Message from the Director: Impact and sustainability are what matters most

The mission of IM4DC is to support resource-rich developing countries to transform their extractive resource endowment into inclusive and sustainable economic growth and social development. Previous editions of eNews have highlighted IM4DC delivery statistics in our three and a half years of existence. IM4DC has met or exceeded most of the KPIs set for it at the launch in October 2011.

The success or otherwise of IM4DC, however, will be judged on the impact of IM4DC activities: what participants and their institutions do with the knowledge and capacity gained though IM4DC activities. What also matters is how these impacts can be sustained and built upon. University research commissioned by IM4DC has shown that impacts are diverse, real and are improving mining governance in many countries.

The hub for IM4DC’s ongoing engagement with our Alumni is M4DLink, a dedicated website where more than 1600 Alumni from across the world can communicate, exchange practices and experience, and continue to learn and be motivated to make change. At the Mining for Development Alumni Forum and Conference in Perth at the end of April, IM4DC Alumni from Africa, North Asia, South East Asia and Latin America were able to share graphic case studies of how they have applied learning from IM4DC to improve mining governance and outcomes in their nations.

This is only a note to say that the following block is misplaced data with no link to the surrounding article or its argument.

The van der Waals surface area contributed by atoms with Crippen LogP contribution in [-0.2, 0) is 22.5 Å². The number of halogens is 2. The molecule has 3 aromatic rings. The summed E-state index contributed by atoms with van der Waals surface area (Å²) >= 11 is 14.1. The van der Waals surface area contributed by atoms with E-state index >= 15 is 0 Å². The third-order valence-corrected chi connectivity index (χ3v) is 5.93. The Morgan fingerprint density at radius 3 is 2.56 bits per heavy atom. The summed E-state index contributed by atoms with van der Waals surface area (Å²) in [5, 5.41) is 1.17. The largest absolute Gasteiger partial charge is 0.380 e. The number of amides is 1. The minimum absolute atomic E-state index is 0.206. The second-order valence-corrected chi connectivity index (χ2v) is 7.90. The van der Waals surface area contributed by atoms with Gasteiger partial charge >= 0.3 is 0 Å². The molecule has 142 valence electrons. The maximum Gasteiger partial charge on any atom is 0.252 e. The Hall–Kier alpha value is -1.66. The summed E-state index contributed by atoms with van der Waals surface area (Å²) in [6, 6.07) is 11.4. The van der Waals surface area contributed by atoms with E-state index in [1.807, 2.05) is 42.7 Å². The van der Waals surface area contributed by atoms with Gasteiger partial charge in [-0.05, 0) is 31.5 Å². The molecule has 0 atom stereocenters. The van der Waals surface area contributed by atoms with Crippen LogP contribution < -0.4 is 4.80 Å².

At country Alumni events in Peru, Zambia, Ghana and Papua New Guinea, and soon in Indonesia and Mongolia, we hear similar stories of practical and sustained impact. The article elsewhere in eNews on the outcomes of the just-completed short course on mining policy and governance provides graphic illustration of how participants plan to implement their learning.

As IM4DC activities come to an end, and to help fill the gap that will ensue until the Department of Foreign Affairs and Trade launches a new centre some time in 2016, I am pleased to announce that DFAT and the implementing partners in IM4DC, The University of Western Australia and The University of Queensland, have agreed to sustain the Mining for Development Alumni Network. Dr Muza Gondwe, the current Alumni Coordinator, will expertly run the Network for the next 12 months, which will pursue a range of activities, including country forums to enable Alumni to continue to coordinate their implementation activities within and between their disparate organisations that nonetheless share common goals for mining governance. We all look forward to the Network continuing to facilitate change to achieve lasting benefits from mining for nations and communities.